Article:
What does kwanzaa represent? It is an African American celebration
for African values of family, commerce, community responsibility, and
self improvement. So I myself see it as a part of black history. This
Kwanzaa holiday is the best holiday ever. It symbolizes the unity of black
people and that is the best thing in this world.
Kwanzaa is based on 7 principles:
Umoja- Togetherness of family and community.
Kujichagulia- Self determination and define common interests and make
decisions in the best interest of family and society, world.
Ujamaa- Cooperative economics involves collective economic strength
and meeting needs through mutual support.
Nia- Look inside selfand set goals for the benefit of the community.
Kuumba- Use creativity to build a strong community.
Imani- Faith, which focuses on honoring best traditions, draw out
the best in self and aim for a higher level of human kind as
well as affirming self-worth and confidence in the ability
to succeed in a struggle.
THe colors of kwanzaa are red black and green.
This info can be found at this website: http://www.tike.com/celeb-kw.htm
- Black for the face of blacks.
- Red to represent the blood shed.
- Green in honor of hope and color of motherland.
THe name kwanzaa comes from the phrase matunda ya kwanza which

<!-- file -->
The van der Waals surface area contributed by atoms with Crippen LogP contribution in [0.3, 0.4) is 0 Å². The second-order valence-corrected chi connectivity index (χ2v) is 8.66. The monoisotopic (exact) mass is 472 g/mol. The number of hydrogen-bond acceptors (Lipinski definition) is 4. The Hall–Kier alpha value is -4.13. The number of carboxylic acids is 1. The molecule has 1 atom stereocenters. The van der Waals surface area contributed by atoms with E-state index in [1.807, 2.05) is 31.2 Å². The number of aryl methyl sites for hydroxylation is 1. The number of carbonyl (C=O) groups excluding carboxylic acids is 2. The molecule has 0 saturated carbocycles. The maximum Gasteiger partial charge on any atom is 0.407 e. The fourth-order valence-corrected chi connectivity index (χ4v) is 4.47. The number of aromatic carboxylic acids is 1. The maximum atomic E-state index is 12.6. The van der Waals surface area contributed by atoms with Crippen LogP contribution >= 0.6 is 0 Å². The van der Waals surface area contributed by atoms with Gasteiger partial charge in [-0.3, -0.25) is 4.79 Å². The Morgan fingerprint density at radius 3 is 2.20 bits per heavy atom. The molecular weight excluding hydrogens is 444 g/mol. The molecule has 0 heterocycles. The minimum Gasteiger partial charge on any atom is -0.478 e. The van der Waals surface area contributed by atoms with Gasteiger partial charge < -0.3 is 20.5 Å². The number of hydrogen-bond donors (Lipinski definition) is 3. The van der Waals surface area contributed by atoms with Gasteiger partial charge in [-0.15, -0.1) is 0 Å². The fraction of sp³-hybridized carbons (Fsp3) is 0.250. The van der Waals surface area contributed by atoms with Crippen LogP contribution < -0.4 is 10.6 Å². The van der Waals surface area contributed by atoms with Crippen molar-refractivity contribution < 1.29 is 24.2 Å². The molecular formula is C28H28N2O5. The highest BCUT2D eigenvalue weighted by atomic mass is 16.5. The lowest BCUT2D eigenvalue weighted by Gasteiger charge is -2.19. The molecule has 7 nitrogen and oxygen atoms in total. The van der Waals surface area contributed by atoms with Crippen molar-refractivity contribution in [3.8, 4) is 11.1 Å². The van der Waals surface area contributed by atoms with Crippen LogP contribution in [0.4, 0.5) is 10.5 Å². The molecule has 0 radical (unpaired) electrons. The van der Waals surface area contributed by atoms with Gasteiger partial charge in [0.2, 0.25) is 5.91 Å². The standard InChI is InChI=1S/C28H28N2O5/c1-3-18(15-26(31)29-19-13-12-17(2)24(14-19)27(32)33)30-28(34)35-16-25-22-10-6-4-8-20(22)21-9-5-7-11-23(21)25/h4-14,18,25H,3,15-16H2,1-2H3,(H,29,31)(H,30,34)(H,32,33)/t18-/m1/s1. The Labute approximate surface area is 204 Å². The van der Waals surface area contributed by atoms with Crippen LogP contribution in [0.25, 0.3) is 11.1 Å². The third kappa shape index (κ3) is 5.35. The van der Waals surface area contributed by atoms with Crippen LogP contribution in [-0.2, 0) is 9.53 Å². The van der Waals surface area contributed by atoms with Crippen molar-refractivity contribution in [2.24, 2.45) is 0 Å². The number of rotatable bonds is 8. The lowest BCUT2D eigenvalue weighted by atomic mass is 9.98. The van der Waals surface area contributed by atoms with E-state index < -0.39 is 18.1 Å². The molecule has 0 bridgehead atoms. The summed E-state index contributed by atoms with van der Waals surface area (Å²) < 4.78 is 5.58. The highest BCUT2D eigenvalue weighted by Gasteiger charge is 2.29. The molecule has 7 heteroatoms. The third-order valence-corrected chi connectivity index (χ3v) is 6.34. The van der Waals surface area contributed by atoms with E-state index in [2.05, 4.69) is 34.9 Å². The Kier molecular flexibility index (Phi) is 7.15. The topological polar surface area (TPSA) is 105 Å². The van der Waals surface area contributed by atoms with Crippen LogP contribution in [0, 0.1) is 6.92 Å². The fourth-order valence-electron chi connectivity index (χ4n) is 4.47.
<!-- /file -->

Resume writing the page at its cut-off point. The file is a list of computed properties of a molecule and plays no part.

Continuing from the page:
means fresh fruit in swahili. This fact makes me think about wanting to learn
Swahilian. Kwanzaa lasts from December 26 through January 1st. I’m
impressed with the content and creativity behind kwanzaa, and also
the fact that it lasts longer than Christmas.
The fruits, nuts and vegetables in kwanzaa represents the work as well as the
basis of the holiday. The place mat is a symbol of the history, culture, and tradition.
For the ear of corn, that represents the reproduction of children.
As for the candles, they have two purposes- Recreate symbolically the sun’s
power and provide light. Kinara, aka the candleholder, is a symbol of where
we originally came from. The unity cup is for the libation ritual. Gifts
encourage growth, self determination, acheivement, and success.
All of this info is found here:
THanks due to Maulana Karenga for creating this special holiday
kwanzaa in 1966. Fact found here:
http://www.ncsu.edu/midlink/holidays/ligon.holiday/kwanzaa/Kwan2.html. Here is the site
with the kwanzaa video: